I’m familiar with CE labelling but is there a separate mark for EMC compliance?

I can believe that LED bulbs made in the EU might be less likely to cause interference, but can anyone tell me which manufacturers make them in the EU? So far I’ve found one Polish manufacturer that I have never heard of.

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malcolm r

The LIA states:
Products may only be brought onto the market if they meet all essential requirements of all applicable EU directives and if conformity assessment procedures have been followed.
By affixing the CE mark, the manufacturer declares their compliance with the essential requirements of the relevant EU directives. CE is an abbreviation which stands for Communauté Européenne or Conformité Européenne (French for “European Conformity”).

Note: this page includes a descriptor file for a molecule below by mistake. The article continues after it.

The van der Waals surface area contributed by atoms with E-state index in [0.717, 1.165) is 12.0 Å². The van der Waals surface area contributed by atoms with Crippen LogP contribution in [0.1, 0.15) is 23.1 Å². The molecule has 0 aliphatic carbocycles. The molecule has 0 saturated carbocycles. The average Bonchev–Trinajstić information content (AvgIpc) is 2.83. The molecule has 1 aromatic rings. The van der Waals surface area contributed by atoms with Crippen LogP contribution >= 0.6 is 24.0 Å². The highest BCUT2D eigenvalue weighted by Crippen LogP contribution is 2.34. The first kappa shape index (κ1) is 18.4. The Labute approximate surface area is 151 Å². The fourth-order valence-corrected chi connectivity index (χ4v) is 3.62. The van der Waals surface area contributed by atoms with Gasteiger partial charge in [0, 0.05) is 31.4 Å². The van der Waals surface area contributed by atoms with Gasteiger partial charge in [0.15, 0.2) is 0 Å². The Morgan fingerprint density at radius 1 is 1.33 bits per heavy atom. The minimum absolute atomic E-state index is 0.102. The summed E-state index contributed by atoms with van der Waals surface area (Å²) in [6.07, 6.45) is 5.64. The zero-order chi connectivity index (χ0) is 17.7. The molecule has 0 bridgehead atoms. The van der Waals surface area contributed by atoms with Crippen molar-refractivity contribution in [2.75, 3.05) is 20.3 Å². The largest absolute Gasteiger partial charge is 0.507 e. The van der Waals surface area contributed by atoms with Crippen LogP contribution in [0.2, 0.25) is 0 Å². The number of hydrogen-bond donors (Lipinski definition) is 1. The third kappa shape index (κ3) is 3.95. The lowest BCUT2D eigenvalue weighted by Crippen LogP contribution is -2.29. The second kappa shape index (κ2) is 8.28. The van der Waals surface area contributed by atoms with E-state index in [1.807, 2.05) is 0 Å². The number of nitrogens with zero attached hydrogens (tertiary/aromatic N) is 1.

For example, CE marking on lamp packaging indicates that the product meets the requirements of:
1. Low Voltage Directive for Electrical Safety (73/23/EEC as amended by 93/68/EEC).
2. EMC Directive for electromagnetic compatibility(89/336/EEC as amended by 92/31/EEC).
3. For household lamps – Energy Labeling directive (98/11/EU).

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wavechange

Do you know if the EU polices compliance or is that left to the individual member countries to deal with problems, Malcolm?

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malcolm r

I have asked the question of the LIA – representing the UK lighting industry, and the largest such organisation in Europe – as to what action is being taken to find defective imports and what action is taken against the distributors. Waiting for a reply. I also contacted Lighting Europe who referred me to the LIA as the contact.

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malcolm r